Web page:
Pogonatum

P. Beauvois

Mag. Encycl.5: 329. 1804 ,

Etymology: Greek pogon, beard, alluding to hairy calyptra
Found in FNA Volume 27. Treatment on page 155. Mentioned on page 15, 22, 24, 121, 122, 123, 124, 142.
Plants medium to large, in loose pure tufts or growing among other bryophytes, or individual stems small and scattered over a persistent protonemal mat. Stems simple or branched by subfloral innovations. Leaves with a sheathing base merging gradually or ± abruptly contracted to the blade, the sheath entire (toothed in P. contortum), with or without incrassate hinge-cells at the shoulders, not hyaline-margined (except in P. urnigerum); margins serrate, toothed, or entire, without a differentiated border of elongated cells; adaxial lamellae numerous and compact, occupying the full width of the blade, or somewhat fewer with an evident marginal lamina, marginal cells not differentiated, or strongly differentiated, thick-walled and coarsely papillose. Sexual condition dioicous; male plants similar to females in appearance, or bud-like and inconspicuous. Seta smooth. Capsule ovoid to short-cylindric, ± regular to somewhat asymmetric, terete, sometimes with 4 or more indistinct angles or ridges; hypophysis not differentiated, tapering; stomata none; exothecium mammillose to scabrous, the exothecial cells mamillate or with a single papillate projection of the outer wall; operculum rostrate from a convex base; epiphragm persistent, attached to the peristome teeth; peristome deeply reddish pigmented (at least in the median line), the teeth 32, compound, with median sinus narrow or almost obliterated. Calyptra with a densely matted felt of hairs, covering most or all of the capsule. Spores finely papillose.

Distribution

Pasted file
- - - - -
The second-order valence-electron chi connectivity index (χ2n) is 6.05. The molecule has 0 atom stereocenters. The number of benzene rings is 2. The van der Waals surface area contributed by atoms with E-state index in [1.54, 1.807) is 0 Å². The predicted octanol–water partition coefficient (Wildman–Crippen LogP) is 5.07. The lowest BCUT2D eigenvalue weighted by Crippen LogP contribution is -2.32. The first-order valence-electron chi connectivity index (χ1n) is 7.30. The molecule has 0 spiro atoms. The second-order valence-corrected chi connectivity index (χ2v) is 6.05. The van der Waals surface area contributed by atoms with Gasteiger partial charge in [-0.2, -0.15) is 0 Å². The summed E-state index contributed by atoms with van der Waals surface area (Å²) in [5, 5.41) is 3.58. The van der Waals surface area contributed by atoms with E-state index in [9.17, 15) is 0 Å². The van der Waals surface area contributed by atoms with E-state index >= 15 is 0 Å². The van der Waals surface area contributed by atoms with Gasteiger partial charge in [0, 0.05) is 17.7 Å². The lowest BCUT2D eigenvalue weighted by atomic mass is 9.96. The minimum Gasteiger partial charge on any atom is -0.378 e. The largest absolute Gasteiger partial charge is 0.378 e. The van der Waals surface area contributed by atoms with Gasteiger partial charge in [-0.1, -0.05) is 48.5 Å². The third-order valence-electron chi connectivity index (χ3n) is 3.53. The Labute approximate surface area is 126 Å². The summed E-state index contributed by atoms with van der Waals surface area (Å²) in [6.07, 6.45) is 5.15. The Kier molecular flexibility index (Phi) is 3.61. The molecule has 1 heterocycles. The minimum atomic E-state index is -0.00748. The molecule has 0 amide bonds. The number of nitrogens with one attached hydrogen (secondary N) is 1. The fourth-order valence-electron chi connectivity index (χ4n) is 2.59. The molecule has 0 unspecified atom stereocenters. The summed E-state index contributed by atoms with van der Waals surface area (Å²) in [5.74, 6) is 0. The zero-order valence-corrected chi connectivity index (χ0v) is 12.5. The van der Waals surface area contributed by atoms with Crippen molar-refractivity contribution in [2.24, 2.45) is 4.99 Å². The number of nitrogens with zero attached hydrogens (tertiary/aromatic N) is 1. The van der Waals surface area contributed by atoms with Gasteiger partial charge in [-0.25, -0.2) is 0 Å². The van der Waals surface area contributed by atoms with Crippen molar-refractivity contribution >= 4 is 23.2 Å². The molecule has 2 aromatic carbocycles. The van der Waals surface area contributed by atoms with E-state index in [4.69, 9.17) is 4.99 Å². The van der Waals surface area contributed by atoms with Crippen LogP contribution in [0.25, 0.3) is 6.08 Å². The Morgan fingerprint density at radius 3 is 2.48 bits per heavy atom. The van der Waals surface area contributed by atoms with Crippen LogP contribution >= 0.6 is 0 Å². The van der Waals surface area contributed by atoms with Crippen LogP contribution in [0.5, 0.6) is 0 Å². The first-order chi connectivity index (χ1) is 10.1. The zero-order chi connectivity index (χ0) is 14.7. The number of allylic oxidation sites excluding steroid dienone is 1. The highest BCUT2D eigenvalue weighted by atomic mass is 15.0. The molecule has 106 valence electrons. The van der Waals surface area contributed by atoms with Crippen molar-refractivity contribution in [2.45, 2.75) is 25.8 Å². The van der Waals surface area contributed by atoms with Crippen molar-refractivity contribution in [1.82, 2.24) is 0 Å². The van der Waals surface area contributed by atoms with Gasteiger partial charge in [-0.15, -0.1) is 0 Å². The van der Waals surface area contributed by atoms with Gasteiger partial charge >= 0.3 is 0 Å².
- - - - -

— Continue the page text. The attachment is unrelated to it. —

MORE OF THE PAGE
North America, tropical America, Europe, Africa, Asia, Australasia, widespread in the tropics of both hemispheres, with only a few North temperate representatives.

Discussion

Species 52 (5 in the flora).

North American species of Pogonatum vary greatly in size and habit from tall, laxly tufted plants to protonema mosses with individual plants scattered and only a few millimeters high. Pogonatum contortum of the Pacific Northwest, with leaves strongly crisped and contorted when dry, is the most “typical” of the genus as a whole. Pogonatum brachyphyllum and P. pensilvanicum are protonema-mosses, the gametophyte consisting of a persistent felted mat of protonema and leafy plants small and scattered. The other two species are distinctly polytrichoid in habit, with the margins of the lamellae thick-walled and coarsely papillose. Pogonatum dentatum is an arctic-montane species, whereas P. urnigerum has a somewhat more southerly distribution and occurs as well in the Himalayas and New Guinea. The sporophytes of our species are more uniform, with a scabrous exothecium, deeply pigmented peristome with compound peristome teeth, and no stomata. The exothecial “papillae” are projections of the cell wall, unlike the wart-like cuticular papillae often seen on the leaf surfaces of many Polytrichaceae.

Key

1 Plants to 0.6 cm, scattered over a green, persistent protonema > 2
1 Plants 3-8(-12) cm, in loose pure tufts or growing among other bryophytes > 3
2 Lamellae 25-40, compact, the leaf appearing thick and fleshy; leaf margins entire. Pogonatum brachyphyllum
2 Lamellae 11-16, the leaf membranous; leaf margins irregularly notched. Pogonatum pensilvanicum
3 Leaves toothed from the apex nearly to the base; marginal cells of lamellae not differentiated, smooth Pogonatum contortum
3 Leaves toothed above the shoulders, the margins of the sheath entire; marginal cells of lamellae thick-walled and coarsely papillose > 4
4 Leaf margins with multicellular, hooked teeth; leaf sheath not hyaline-margined; marginal cells of lamellae ± rectangular, flat-topped, the lumen quadrate; peristome divided nearly to the base. Pogonatum dentatum
4 Leaf margins with mostly 1-cellular teeth; leaf sheath hyaline-margined; marginal cells of lamellae rounded to transversely elliptical, the lumen pentagonal; peristome divided to ca. 0.6. Pogonatum urnigerum
Facts about "Pogonatum"
AuthorGary L. Smith Merrill +
EtymologyGreek pogon, beard, alluding to hairy calyptra +
IllustratorPatricia M. Eckel +
Referencehyvonen1989a +
Taxon namePogonatum +
Taxon parentPolytrichaceae +
Taxon rankgenus +
VolumeVolume 27 +